‘Women, Teach People How You Want to be Treated’- Leesa Kow

    JN Group

    Photo Caption (from left): Natalie Haynes, deputy governor at Bank of Jamaica, Jerome Griffiths, chair of Jamaica Institute of Financial Services (JIFS) and Leesa Kow, managing director at JN Bank and chair of the Caribbean Association of Banks, share some lens time before the start of the fifth annual JIFS Women in Finance Breakfast Forum, which was held at The Jamaica Pegasus on February 29. Ms Kow and Ms Haynes were panellists at the event which was held in collaboration with the Jamaica Bankers Association under the theme, “Inspiring Inclusion, Create Equitable Work Environments”.

    Agreeing that women should be given the opportunity to showcase their professional talents and given a seat at the table, Leesa Kow, chairperson of the Caribbean Association of Banks and managing director at JN Bank, says women should teach others how they want to be treated and know how to communicate when they are not being given a chance to participate or to be heard.

    She was one of six panellists at the fifth annual Jamaica Institute of Financial Services (JIFS) Women in Finance Breakfast Forum, in collaboration with the Jamaica Bankers Association. The event was held under the theme, “Inspiring Inclusion: Create Equitable Work Environments”, at the Jamaica Pegasus Hotel in St Andrew on February 29.

    “It’s important for us to recognise that the world isn’t perfect, and so as much as we strive for equality, there will always be [moments] where we find ourselves in these uncomfortable situations, and when you find yourself in those situations, a part of preparing yourself to be at the table is knowing how to communicate and knowing how to teach people how to treat you,” she said.

    “Teach people how you want to be treated,” she encouraged her fellow female panellists and women in the audience.

    She continued: “I think oftentimes when we try to cross the hurdles [towards] equality and when we try to achieve inclusion, we have to resist the urge to take a stance that is very extremist. I think it’s very important to be discerning as to which ‘shade’ we bring to each situation.”

    Miss Kow, who, at one point, was one of only two female executives at The Jamaica National Group in the past, also said that it is important for women to ensure that they know who they are and to be conscious that any negative circumstances that they may find themselves in does not define them.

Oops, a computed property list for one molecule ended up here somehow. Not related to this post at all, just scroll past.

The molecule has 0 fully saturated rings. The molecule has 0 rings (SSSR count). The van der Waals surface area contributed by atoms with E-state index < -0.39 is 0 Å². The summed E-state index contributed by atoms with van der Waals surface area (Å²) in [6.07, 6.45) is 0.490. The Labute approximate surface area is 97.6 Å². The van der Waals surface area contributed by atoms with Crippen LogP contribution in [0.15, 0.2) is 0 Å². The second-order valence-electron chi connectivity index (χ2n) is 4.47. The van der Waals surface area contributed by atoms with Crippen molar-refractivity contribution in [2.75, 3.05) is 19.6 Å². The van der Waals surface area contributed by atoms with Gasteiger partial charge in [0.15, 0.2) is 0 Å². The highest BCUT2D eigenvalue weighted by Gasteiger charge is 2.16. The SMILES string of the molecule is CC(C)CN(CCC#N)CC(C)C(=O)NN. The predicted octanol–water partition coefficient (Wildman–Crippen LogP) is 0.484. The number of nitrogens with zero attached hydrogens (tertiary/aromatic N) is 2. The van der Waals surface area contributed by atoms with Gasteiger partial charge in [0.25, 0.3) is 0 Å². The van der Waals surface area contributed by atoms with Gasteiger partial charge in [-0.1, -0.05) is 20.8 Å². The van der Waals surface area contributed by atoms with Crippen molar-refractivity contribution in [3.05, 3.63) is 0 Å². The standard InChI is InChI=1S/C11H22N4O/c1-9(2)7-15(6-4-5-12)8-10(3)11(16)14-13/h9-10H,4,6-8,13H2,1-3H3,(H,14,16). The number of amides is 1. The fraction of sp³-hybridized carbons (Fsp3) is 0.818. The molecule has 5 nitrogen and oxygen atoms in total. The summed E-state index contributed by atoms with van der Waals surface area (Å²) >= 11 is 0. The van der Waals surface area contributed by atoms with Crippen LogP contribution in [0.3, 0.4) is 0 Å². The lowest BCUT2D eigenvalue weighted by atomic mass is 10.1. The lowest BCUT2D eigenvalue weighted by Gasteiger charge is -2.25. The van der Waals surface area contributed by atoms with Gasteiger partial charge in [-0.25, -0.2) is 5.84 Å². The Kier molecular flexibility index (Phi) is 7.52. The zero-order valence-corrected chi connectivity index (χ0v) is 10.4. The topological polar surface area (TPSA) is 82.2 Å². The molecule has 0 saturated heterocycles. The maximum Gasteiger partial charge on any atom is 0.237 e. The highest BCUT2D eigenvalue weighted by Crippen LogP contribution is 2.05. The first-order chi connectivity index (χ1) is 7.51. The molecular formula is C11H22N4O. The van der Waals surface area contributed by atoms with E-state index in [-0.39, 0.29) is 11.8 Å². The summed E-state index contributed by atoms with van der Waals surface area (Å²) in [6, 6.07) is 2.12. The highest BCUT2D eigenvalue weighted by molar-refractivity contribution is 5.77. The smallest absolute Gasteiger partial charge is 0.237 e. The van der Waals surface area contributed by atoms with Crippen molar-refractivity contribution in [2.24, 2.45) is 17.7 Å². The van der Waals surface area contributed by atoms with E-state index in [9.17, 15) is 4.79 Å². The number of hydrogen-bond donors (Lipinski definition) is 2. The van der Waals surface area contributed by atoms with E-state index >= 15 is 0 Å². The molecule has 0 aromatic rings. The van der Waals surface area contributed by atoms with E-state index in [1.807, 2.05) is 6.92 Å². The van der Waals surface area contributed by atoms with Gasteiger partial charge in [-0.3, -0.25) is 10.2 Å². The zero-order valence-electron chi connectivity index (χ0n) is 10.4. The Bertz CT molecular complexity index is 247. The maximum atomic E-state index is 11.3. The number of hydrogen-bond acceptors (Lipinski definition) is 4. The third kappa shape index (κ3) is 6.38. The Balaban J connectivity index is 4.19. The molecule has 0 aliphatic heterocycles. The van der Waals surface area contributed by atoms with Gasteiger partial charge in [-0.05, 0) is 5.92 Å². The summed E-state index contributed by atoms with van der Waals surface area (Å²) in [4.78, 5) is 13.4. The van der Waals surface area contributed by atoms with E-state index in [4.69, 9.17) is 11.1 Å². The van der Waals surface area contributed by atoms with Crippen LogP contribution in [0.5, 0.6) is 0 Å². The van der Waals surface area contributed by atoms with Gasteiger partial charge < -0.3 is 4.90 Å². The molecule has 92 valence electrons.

“I think how we prepare ourselves to maintain our integrity and always bring our best selves to the table has everything to do with how we deal with situations like that. And I believe it’s ok to serve our colleagues, but if you feel that the reason you are being asked is not because of your kindness or willingness to serve, but [instead] it’s because you are defined as being placed in a box where you are doing the notetaking and the coffee serving, put on the best big smile and have the courage to share openly that, ‘I am actually here to partake in the conversation,’” which the audience commended with applause.

    She continued that, as humans she believes people were created to be in relationships, and the people with whom they engender relationships play a pivotal role in their journeys.

    “And in engendering relationships in the workplace and the professional environment, we need to bring as much intentionality and value as we seek to do in our romantic and family relationships… At the end of the day, [we are all] people. Regardless of gender, we are all humans, and so I think we have to be discerning about the people we want to be in relationships with and what we are bringing to that relationship for it to be successful,” she stated.

    She advised women to take the time out to understand the people they work with- their customers, leaders, stakeholders and regulators- because that is how they will build relationships.

    Other panellists included Edmundo Jenez, CEO of JETS Limited; Ossey Farr, Financial Analyst at Proven Group; Tiffany-Joy Smith, Financial Analyst at VM Group; Natalie Haynes, deputy governor at the Bank of Jamaica and Ramon Small-Ferguson, president of Jamaica Securities Dealers Association and chief executive officer at Barita.

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